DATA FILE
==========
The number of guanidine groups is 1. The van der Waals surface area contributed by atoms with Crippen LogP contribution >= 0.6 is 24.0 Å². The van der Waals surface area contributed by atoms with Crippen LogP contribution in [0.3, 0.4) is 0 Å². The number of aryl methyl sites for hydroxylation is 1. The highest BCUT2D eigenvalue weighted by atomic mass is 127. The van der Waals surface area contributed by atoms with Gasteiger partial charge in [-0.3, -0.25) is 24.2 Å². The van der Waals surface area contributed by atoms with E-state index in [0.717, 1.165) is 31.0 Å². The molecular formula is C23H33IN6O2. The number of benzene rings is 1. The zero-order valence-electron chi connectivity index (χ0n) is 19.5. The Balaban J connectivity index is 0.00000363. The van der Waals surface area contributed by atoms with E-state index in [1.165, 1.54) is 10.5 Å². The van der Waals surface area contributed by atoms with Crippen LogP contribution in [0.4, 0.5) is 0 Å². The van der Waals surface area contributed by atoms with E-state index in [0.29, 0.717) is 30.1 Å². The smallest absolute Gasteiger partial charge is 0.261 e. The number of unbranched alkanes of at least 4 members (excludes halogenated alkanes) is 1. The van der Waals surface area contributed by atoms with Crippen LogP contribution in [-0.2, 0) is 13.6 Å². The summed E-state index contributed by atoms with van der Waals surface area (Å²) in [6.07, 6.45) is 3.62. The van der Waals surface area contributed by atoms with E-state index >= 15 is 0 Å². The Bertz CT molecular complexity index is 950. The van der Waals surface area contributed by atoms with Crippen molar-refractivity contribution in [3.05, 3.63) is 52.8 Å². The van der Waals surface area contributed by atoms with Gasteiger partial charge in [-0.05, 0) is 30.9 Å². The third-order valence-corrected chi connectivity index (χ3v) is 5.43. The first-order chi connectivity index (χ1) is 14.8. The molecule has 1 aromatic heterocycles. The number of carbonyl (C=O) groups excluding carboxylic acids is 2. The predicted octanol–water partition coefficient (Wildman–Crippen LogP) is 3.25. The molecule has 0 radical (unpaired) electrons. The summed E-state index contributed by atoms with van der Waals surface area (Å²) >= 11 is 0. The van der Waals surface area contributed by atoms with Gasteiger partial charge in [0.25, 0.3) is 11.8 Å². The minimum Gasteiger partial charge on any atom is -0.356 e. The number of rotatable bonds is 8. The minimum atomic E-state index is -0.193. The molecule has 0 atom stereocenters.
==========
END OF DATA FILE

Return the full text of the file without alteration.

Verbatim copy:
The number of guanidine groups is 1. The van der Waals surface area contributed by atoms with Crippen LogP contribution >= 0.6 is 24.0 Å². The van der Waals surface area contributed by atoms with Crippen LogP contribution in [0.3, 0.4) is 0 Å². The number of aryl methyl sites for hydroxylation is 1. The highest BCUT2D eigenvalue weighted by atomic mass is 127. The van der Waals surface area contributed by atoms with Gasteiger partial charge in [-0.3, -0.25) is 24.2 Å². The van der Waals surface area contributed by atoms with E-state index in [0.717, 1.165) is 31.0 Å². The molecular formula is C23H33IN6O2. The number of benzene rings is 1. The zero-order valence-electron chi connectivity index (χ0n) is 19.5. The Balaban J connectivity index is 0.00000363. The van der Waals surface area contributed by atoms with E-state index in [1.165, 1.54) is 10.5 Å². The van der Waals surface area contributed by atoms with Crippen LogP contribution in [0.4, 0.5) is 0 Å². The van der Waals surface area contributed by atoms with E-state index in [0.29, 0.717) is 30.1 Å². The smallest absolute Gasteiger partial charge is 0.261 e. The number of unbranched alkanes of at least 4 members (excludes halogenated alkanes) is 1. The van der Waals surface area contributed by atoms with Crippen LogP contribution in [-0.2, 0) is 13.6 Å². The summed E-state index contributed by atoms with van der Waals surface area (Å²) in [6.07, 6.45) is 3.62. The van der Waals surface area contributed by atoms with E-state index >= 15 is 0 Å². The Bertz CT molecular complexity index is 950. The van der Waals surface area contributed by atoms with Crippen molar-refractivity contribution in [3.05, 3.63) is 52.8 Å². The van der Waals surface area contributed by atoms with Gasteiger partial charge in [-0.05, 0) is 30.9 Å². The third-order valence-corrected chi connectivity index (χ3v) is 5.43. The first-order chi connectivity index (χ1) is 14.8. The molecule has 1 aromatic heterocycles. The number of carbonyl (C=O) groups excluding carboxylic acids is 2. The predicted octanol–water partition coefficient (Wildman–Crippen LogP) is 3.25. The molecule has 0 radical (unpaired) electrons. The summed E-state index contributed by atoms with van der Waals surface area (Å²) >= 11 is 0. The van der Waals surface area contributed by atoms with Gasteiger partial charge in [0.25, 0.3) is 11.8 Å². The minimum Gasteiger partial charge on any atom is -0.356 e. The number of rotatable bonds is 8. The minimum atomic E-state index is -0.193. The molecule has 0 atom stereocenters.